2010 Roblar O Pescador

Santa Ynez Valley, CA
50% Sauvignon Blanc, 50% Semillon; 13.8% alc.
$4 at the Oakland, CA store

The winery website makes this wine sound pretty appealing: a limited production of only 200 cases released at $24. The 2010 Semillon was reviewed here by TukLaw back in Feb., and he didn’t like it much, nor did Cel Elles, mentioning “asparagus pee” in the nose (not that she knows what it tastes like!). There’s a 2007 Roblar SB on the shelf at Oakland for the same price too, and it actually got some good reviews on CellarTracker; I picked this one because it’s younger, although the ’07 is lighter in color, usually indicating less oxidation. OK, four bucks: my turn in the barrel … how bad could it be?

Hum…kinda bad. The nose is full of sulfite and something funky, although there is some fruit in there, in the ripe pear and honeyed vein characteristic of the Semillon. The palate seems a bit over-ripe, with some residual sugar, spritzy CO2 and a funky-sulfitey taste to match the nose. After pouring the first glass down the drain, I recorked it and put it back in the fridge. A day later, the funk had mostly blown off along with the excess CO2; however, there was still too much sulfite. I’m more able to taste and smell the wine now; the nose is subdued but pleasant, with only a tiny hint of funk, and the fruit flavor is quite nice. I would describe the body as rich and full rather than over-ripe. It’s satisfying if not overly complex, perhaps a little heavy. More Sauvignon Blanc acidity might have helped it as an apéritif, but the richness worked well with a heavy mushroom Alfredo pasta. What a difference a day makes – yesterday it was Thumbs Down. However, the heavy sulfite presence did not entirely dissipate from the nose and was noticeable in the palate too, and in my experience, whites that have been so heavily oversulfited as to affect the flavor like this (now we know what asparagus pee tastes like!) may never recover with either time or air, so I have to rate it as merely Drinkable for now.

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8 thoughts on “2010 Roblar O Pescador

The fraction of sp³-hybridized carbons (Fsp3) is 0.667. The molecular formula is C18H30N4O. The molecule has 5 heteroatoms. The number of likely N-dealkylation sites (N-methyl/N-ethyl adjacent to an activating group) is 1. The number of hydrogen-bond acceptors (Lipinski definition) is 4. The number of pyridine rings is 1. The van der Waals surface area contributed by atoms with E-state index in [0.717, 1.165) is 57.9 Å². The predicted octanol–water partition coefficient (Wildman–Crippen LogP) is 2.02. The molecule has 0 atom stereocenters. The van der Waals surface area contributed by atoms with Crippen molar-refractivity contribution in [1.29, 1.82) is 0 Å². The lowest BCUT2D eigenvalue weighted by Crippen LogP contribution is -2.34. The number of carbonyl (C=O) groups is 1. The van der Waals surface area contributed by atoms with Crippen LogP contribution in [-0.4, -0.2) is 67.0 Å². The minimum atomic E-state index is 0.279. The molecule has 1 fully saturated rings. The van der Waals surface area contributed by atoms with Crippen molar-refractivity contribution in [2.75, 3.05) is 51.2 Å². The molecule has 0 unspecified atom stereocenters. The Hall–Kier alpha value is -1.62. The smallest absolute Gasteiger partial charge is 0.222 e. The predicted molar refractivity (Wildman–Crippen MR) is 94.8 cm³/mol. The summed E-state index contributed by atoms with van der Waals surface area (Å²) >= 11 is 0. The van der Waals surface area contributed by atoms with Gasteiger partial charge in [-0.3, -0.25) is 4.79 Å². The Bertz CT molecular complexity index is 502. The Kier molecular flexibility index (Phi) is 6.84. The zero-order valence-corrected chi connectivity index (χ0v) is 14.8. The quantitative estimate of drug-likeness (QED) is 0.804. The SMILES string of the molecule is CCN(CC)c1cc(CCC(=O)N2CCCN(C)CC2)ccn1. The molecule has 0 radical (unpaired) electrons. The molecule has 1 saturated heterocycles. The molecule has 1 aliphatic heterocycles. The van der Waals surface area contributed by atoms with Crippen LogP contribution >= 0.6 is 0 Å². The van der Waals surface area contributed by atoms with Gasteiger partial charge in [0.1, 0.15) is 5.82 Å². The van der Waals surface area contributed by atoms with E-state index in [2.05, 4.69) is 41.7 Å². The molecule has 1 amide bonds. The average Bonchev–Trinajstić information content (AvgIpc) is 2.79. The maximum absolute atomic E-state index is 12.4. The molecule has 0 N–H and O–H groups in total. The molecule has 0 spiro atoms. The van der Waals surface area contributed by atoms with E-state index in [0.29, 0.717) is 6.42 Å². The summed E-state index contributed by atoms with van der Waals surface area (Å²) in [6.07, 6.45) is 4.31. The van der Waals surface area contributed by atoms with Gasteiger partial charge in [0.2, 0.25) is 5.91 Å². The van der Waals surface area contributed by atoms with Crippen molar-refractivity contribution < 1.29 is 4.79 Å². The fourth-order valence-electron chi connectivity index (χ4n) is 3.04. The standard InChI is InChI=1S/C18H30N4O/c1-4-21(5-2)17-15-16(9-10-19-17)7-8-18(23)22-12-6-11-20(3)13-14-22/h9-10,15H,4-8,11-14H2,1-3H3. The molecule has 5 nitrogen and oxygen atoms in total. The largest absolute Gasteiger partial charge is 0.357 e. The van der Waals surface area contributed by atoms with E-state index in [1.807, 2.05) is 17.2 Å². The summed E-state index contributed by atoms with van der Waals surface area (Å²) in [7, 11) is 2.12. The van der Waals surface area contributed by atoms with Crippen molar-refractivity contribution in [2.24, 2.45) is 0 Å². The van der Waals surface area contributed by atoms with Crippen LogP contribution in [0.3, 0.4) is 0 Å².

1. BargainWhine

      Hi Carol. Probably you mean the more current vintage that is currently available in GO, although I forget which it is. I did get some woody funk from the current selection, and didn’t like it much.

      Reply
      1. Carol Foster

        This is the 2010 and I did not get any woody funk or sulfur. It may be that 4 years has improved it. My GO in Gardnerville, NV has several Roblars at the moment including a savignon blanc, Potting Shed which is 72% Chardonnay, 23% Sauvignon Blanc and 5% Viognier, and a Merlot. So far I like all of them a lot.

        Reply
    2. Darrell

      If this is the same vintage, 2010, four years have elapsed since dluber’s evaluation and time may have improved the disliked components mentioned by others.

      Reply
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  2. Dan Carleson

    Loved the review. I keep some key limes handy for white wine that’s barely drinkable. Usually, adding the juice of one lime is an improvement. Yes; I know it’s just wrong to do that.

    Reply
    1. dluber Post author

      Well Dan, I know it’s wrong too, but I actually recommended a slice of citrus in a previous review, so now the “real” wine critics can sneer at both of us 😉 Adding acidity is crucial for many warm-climate wines; adding citric or malic acid tends to give a bright, almost artificial fruitiness, what BargainWhine and I refer to as “SweeTarts”, whereas adding the more expensive tartaric acid more closely replicates ripe grapes.

      Acidity also helps to preserve a wine, requiring less sulfite, and low pH shifts the chemical equilibrium of the sulfite toward SO2, which is gas that will evaporate from an open bottle or glass, removing sulfite. Too much sulfite in the nose gives the “burnt match” smell; too much in the palate can result in a number of flaws depending on what it reacts with – I don’t know the technical term for these flavor flaws, but “asparagus pee” is a pretty good descriptor!

      Reply

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